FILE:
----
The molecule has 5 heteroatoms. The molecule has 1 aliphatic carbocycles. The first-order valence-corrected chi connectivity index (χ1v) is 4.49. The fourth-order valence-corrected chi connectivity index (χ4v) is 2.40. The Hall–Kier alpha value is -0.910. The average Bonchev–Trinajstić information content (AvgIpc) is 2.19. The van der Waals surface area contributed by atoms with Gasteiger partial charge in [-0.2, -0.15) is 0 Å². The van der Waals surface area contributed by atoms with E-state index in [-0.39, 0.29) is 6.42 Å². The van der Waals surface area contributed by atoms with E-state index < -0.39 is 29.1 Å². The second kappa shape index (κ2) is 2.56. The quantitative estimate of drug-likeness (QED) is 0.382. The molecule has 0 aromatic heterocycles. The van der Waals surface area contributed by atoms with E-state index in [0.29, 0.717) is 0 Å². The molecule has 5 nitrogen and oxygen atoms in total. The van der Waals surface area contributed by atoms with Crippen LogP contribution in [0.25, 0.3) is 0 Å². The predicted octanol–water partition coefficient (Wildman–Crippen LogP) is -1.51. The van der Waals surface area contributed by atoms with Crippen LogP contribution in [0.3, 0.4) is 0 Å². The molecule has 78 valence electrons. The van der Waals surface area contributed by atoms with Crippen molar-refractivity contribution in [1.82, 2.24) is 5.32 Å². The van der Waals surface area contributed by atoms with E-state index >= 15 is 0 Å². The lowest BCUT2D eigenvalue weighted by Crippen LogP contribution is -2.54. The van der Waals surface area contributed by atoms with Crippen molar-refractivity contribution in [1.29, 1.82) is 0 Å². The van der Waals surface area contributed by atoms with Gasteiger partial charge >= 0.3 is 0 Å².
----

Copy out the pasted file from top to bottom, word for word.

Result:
The molecule has 5 heteroatoms. The molecule has 1 aliphatic carbocycles. The first-order valence-corrected chi connectivity index (χ1v) is 4.49. The fourth-order valence-corrected chi connectivity index (χ4v) is 2.40. The Hall–Kier alpha value is -0.910. The average Bonchev–Trinajstić information content (AvgIpc) is 2.19. The van der Waals surface area contributed by atoms with Gasteiger partial charge in [-0.2, -0.15) is 0 Å². The van der Waals surface area contributed by atoms with E-state index in [-0.39, 0.29) is 6.42 Å². The van der Waals surface area contributed by atoms with E-state index < -0.39 is 29.1 Å². The second kappa shape index (κ2) is 2.56. The quantitative estimate of drug-likeness (QED) is 0.382. The molecule has 0 aromatic heterocycles. The van der Waals surface area contributed by atoms with E-state index in [0.29, 0.717) is 0 Å². The molecule has 5 nitrogen and oxygen atoms in total. The van der Waals surface area contributed by atoms with Crippen LogP contribution in [0.25, 0.3) is 0 Å². The predicted octanol–water partition coefficient (Wildman–Crippen LogP) is -1.51. The van der Waals surface area contributed by atoms with Crippen LogP contribution in [0.3, 0.4) is 0 Å². The molecule has 78 valence electrons. The van der Waals surface area contributed by atoms with Crippen molar-refractivity contribution in [1.82, 2.24) is 5.32 Å². The van der Waals surface area contributed by atoms with E-state index >= 15 is 0 Å². The lowest BCUT2D eigenvalue weighted by Crippen LogP contribution is -2.54. The van der Waals surface area contributed by atoms with Crippen molar-refractivity contribution in [1.29, 1.82) is 0 Å². The van der Waals surface area contributed by atoms with Gasteiger partial charge >= 0.3 is 0 Å².